This is so cool! I'll send a message your way.

AzureMagelet5 karma

I'm super late to the party as usual, but I really hope you are a le to answer this. I'm a preschool teacher and next year I will have twin boys in my class, 1 has diabetes. Unfortunately I'm not sure which type of diabetes, but I know he has a pump. I will be responsible for helping him with his pump and ensuring it is at a safe level. Needless to say I'm super nervous considering I feel like I have this kids life in my hands. I will go through training and have the information written down but still.

Since it sounds like you were about preschool age when this effected you, what were things your teacher did or could have done to make you feel like a normal kid. I will obviously talk to the parents but how would you want the teacher to handle your difference for the other children. They'll obviously see me testing him and what not, so it won't be a secret but I don't want to make him feel uncomfortable.

iwillfightwithfire8 karma

I am still here answering questions, so no worries about the question.

First of all, you are an amazing teacher for asking a question like this. I wish that my teacher would have been more communicative with my parents. I had a teacher who refused to let me have snack with other children, because she was afraid that my blood sugar would get messed up. I wish she would have talked to my mom and been open with my family about wanting to help.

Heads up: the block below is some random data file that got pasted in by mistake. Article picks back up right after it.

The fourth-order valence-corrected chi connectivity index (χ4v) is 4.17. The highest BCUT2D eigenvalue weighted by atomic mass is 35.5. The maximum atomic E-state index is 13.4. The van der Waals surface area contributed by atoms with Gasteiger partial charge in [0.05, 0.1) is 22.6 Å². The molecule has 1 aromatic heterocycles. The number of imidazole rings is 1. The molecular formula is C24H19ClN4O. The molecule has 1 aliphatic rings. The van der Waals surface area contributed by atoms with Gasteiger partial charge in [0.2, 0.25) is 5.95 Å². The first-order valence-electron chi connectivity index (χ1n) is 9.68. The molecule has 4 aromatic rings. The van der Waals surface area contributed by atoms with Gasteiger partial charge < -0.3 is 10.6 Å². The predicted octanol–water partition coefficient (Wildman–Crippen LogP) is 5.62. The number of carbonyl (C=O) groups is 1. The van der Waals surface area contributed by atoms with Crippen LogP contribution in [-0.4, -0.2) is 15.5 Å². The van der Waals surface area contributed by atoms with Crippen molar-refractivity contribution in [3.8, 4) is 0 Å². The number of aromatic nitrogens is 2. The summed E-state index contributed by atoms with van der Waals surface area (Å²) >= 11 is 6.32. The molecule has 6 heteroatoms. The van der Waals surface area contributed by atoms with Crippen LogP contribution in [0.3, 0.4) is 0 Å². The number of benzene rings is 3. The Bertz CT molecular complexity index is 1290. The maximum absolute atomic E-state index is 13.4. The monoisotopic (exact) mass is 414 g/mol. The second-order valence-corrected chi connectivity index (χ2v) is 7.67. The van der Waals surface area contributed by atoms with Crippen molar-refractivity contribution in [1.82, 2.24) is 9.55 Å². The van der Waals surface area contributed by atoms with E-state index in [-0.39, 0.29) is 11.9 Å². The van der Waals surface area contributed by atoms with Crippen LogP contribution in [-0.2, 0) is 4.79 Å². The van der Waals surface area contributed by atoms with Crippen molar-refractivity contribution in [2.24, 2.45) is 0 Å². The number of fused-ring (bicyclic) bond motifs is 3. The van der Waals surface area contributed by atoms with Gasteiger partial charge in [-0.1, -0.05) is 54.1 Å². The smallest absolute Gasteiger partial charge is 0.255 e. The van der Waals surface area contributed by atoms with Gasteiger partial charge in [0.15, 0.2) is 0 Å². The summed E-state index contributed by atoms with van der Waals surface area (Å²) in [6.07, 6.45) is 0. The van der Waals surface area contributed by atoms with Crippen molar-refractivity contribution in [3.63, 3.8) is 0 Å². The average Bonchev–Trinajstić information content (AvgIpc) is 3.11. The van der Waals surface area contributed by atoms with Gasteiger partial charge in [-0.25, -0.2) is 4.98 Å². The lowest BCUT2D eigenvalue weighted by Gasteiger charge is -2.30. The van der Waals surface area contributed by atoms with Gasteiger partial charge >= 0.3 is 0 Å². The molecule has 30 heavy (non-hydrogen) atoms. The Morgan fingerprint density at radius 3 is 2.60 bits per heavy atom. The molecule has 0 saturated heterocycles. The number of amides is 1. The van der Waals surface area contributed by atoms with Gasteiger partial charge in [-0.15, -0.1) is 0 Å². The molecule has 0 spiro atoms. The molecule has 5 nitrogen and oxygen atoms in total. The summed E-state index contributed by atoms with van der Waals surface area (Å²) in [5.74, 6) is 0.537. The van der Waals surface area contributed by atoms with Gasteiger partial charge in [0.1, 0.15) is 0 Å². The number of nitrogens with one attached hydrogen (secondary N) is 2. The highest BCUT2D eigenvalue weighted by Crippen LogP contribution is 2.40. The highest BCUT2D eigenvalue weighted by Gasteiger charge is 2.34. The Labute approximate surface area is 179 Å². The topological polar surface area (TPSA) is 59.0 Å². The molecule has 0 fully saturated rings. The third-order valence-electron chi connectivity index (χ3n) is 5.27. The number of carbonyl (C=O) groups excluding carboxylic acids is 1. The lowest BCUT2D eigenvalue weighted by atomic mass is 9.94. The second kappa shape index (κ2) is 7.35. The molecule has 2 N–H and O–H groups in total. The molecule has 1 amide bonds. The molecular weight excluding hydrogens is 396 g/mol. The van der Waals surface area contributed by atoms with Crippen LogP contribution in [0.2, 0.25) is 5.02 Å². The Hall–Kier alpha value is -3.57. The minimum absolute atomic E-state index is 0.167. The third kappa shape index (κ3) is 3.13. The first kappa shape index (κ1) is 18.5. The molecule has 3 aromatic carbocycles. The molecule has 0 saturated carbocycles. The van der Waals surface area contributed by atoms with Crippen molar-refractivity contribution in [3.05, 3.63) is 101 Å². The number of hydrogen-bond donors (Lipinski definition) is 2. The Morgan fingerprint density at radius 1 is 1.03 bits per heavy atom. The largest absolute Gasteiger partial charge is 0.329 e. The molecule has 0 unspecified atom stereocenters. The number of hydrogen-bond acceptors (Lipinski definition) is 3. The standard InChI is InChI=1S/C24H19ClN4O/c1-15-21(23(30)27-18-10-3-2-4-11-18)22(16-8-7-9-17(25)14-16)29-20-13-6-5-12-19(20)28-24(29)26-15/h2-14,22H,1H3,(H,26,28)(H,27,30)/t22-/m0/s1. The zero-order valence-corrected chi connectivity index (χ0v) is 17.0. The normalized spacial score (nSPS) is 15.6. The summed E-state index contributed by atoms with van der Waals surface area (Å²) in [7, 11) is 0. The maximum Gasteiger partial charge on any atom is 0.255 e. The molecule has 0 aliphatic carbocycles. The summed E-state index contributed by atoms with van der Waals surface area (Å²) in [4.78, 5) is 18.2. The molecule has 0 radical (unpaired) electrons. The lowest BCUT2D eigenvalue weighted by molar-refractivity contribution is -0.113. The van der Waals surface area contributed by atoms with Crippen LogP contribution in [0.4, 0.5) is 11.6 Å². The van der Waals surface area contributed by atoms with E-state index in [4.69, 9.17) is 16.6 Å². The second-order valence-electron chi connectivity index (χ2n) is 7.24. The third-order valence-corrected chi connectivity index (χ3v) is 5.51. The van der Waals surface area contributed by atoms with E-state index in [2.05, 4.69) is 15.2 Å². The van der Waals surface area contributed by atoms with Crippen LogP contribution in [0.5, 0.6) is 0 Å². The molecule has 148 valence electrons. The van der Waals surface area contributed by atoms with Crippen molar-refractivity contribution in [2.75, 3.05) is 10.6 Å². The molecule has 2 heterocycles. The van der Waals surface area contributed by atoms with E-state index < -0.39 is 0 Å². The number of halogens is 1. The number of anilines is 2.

Making the child comfortable makes a world of difference. My biggest recommendation would be to try and make testing/bolusing a normal part of his life. Some children have to wash their hands before they eat, and this child needs to give insulin and test. It's a part of a routine.

Again, you are amazing.

AzureMagelet2 karma

Thanks. I wish I could say things are different now and all teachers/schools would be like this, but amazingly enough they had a hard time finding a school that would work with them. Most said mom/dad would have to come do the pump for him and they work so that just isn't possible. We had another boy a few years ago with diabetes and his family recommended us to this family which is honestly such an honor.